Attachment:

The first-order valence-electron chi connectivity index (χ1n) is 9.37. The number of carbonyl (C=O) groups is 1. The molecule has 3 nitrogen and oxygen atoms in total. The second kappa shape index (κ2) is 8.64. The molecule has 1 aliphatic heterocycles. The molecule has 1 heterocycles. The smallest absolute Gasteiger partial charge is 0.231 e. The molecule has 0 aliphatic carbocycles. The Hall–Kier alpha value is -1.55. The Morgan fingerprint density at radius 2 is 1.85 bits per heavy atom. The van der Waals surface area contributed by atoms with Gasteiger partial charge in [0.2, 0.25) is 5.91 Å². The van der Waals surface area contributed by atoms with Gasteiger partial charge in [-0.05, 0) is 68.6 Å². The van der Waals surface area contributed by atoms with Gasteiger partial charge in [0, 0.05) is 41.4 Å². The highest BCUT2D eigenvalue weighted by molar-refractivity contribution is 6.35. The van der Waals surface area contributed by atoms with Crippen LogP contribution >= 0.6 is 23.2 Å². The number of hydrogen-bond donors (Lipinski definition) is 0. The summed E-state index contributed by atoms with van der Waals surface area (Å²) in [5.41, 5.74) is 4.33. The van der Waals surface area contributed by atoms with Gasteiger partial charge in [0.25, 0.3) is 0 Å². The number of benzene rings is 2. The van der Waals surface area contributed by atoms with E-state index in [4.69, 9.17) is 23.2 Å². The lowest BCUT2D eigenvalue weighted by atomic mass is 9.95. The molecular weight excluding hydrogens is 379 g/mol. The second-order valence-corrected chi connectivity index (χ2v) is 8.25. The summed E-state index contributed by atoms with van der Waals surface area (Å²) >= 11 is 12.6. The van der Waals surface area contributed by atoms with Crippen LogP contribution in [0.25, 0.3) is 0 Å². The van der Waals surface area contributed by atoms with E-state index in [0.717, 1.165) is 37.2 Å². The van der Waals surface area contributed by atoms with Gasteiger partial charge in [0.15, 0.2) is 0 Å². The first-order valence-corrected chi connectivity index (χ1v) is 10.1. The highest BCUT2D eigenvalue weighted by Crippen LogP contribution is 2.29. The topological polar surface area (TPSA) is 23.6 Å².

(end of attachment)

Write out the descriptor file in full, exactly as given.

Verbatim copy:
The first-order valence-electron chi connectivity index (χ1n) is 9.37. The number of carbonyl (C=O) groups is 1. The molecule has 3 nitrogen and oxygen atoms in total. The second kappa shape index (κ2) is 8.64. The molecule has 1 aliphatic heterocycles. The molecule has 1 heterocycles. The smallest absolute Gasteiger partial charge is 0.231 e. The molecule has 0 aliphatic carbocycles. The Hall–Kier alpha value is -1.55. The Morgan fingerprint density at radius 2 is 1.85 bits per heavy atom. The van der Waals surface area contributed by atoms with Gasteiger partial charge in [0.2, 0.25) is 5.91 Å². The van der Waals surface area contributed by atoms with Gasteiger partial charge in [-0.05, 0) is 68.6 Å². The van der Waals surface area contributed by atoms with Gasteiger partial charge in [0, 0.05) is 41.4 Å². The highest BCUT2D eigenvalue weighted by molar-refractivity contribution is 6.35. The van der Waals surface area contributed by atoms with Crippen LogP contribution >= 0.6 is 23.2 Å². The number of hydrogen-bond donors (Lipinski definition) is 0. The summed E-state index contributed by atoms with van der Waals surface area (Å²) in [5.41, 5.74) is 4.33. The van der Waals surface area contributed by atoms with Gasteiger partial charge in [0.25, 0.3) is 0 Å². The number of benzene rings is 2. The van der Waals surface area contributed by atoms with E-state index in [4.69, 9.17) is 23.2 Å². The lowest BCUT2D eigenvalue weighted by atomic mass is 9.95. The molecular weight excluding hydrogens is 379 g/mol. The second-order valence-corrected chi connectivity index (χ2v) is 8.25. The summed E-state index contributed by atoms with van der Waals surface area (Å²) >= 11 is 12.6. The van der Waals surface area contributed by atoms with Crippen LogP contribution in [0.25, 0.3) is 0 Å². The van der Waals surface area contributed by atoms with E-state index in [0.717, 1.165) is 37.2 Å². The van der Waals surface area contributed by atoms with Gasteiger partial charge in [0.15, 0.2) is 0 Å². The first-order valence-corrected chi connectivity index (χ1v) is 10.1. The highest BCUT2D eigenvalue weighted by Crippen LogP contribution is 2.29. The topological polar surface area (TPSA) is 23.6 Å².